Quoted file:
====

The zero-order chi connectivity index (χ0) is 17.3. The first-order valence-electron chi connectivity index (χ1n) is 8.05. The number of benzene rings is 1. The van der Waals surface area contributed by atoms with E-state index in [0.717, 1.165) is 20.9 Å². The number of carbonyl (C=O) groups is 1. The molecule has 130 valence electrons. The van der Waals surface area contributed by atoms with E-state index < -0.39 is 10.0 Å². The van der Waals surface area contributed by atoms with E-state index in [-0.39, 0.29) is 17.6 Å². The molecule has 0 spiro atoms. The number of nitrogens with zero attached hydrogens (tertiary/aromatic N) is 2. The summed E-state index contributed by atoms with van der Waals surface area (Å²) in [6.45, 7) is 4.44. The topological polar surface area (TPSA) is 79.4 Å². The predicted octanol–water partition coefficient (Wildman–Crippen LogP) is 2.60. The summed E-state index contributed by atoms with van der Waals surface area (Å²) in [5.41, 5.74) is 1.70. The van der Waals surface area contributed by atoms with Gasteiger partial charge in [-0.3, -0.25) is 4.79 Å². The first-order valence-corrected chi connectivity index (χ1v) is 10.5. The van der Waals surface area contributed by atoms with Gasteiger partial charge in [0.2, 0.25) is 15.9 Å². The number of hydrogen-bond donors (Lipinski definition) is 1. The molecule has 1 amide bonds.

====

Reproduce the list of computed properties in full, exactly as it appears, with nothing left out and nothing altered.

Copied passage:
The zero-order chi connectivity index (χ0) is 17.3. The first-order valence-electron chi connectivity index (χ1n) is 8.05. The number of benzene rings is 1. The van der Waals surface area contributed by atoms with E-state index in [0.717, 1.165) is 20.9 Å². The number of carbonyl (C=O) groups is 1. The molecule has 130 valence electrons. The van der Waals surface area contributed by atoms with E-state index < -0.39 is 10.0 Å². The van der Waals surface area contributed by atoms with E-state index in [-0.39, 0.29) is 17.6 Å². The molecule has 0 spiro atoms. The number of nitrogens with zero attached hydrogens (tertiary/aromatic N) is 2. The summed E-state index contributed by atoms with van der Waals surface area (Å²) in [6.45, 7) is 4.44. The topological polar surface area (TPSA) is 79.4 Å². The predicted octanol–water partition coefficient (Wildman–Crippen LogP) is 2.60. The summed E-state index contributed by atoms with van der Waals surface area (Å²) in [5.41, 5.74) is 1.70. The van der Waals surface area contributed by atoms with Gasteiger partial charge in [-0.3, -0.25) is 4.79 Å². The first-order valence-corrected chi connectivity index (χ1v) is 10.5. The van der Waals surface area contributed by atoms with Gasteiger partial charge in [0.2, 0.25) is 15.9 Å². The number of hydrogen-bond donors (Lipinski definition) is 1. The molecule has 1 amide bonds.